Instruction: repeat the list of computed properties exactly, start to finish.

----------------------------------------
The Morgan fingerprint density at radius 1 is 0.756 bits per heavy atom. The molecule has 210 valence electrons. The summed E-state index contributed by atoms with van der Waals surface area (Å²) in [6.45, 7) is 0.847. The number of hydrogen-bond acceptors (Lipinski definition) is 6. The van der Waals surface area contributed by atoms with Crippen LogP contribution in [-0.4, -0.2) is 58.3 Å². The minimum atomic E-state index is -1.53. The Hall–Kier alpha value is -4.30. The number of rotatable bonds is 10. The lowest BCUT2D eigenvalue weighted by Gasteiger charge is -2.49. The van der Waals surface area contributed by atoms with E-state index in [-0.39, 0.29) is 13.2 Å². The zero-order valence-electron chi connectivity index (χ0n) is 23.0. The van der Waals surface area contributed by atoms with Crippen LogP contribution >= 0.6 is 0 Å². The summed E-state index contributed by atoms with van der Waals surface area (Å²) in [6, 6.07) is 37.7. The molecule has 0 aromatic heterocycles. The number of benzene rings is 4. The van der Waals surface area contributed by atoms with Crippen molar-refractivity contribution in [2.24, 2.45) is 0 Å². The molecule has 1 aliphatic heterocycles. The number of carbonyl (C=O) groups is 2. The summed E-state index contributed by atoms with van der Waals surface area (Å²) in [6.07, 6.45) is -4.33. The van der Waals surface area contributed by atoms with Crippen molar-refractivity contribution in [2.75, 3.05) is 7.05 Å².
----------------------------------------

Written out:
The Morgan fingerprint density at radius 1 is 0.756 bits per heavy atom. The molecule has 210 valence electrons. The summed E-state index contributed by atoms with van der Waals surface area (Å²) in [6.45, 7) is 0.847. The number of hydrogen-bond acceptors (Lipinski definition) is 6. The van der Waals surface area contributed by atoms with Crippen LogP contribution in [-0.4, -0.2) is 58.3 Å². The minimum atomic E-state index is -1.53. The Hall–Kier alpha value is -4.30. The number of rotatable bonds is 10. The lowest BCUT2D eigenvalue weighted by Gasteiger charge is -2.49. The van der Waals surface area contributed by atoms with E-state index in [-0.39, 0.29) is 13.2 Å². The zero-order valence-electron chi connectivity index (χ0n) is 23.0. The van der Waals surface area contributed by atoms with Crippen LogP contribution >= 0.6 is 0 Å². The summed E-state index contributed by atoms with van der Waals surface area (Å²) in [6, 6.07) is 37.7. The molecule has 0 aromatic heterocycles. The number of benzene rings is 4. The van der Waals surface area contributed by atoms with Crippen molar-refractivity contribution in [2.24, 2.45) is 0 Å². The molecule has 1 aliphatic heterocycles. The number of carbonyl (C=O) groups is 2. The summed E-state index contributed by atoms with van der Waals surface area (Å²) in [6.07, 6.45) is -4.33. The van der Waals surface area contributed by atoms with Crippen molar-refractivity contribution in [2.75, 3.05) is 7.05 Å².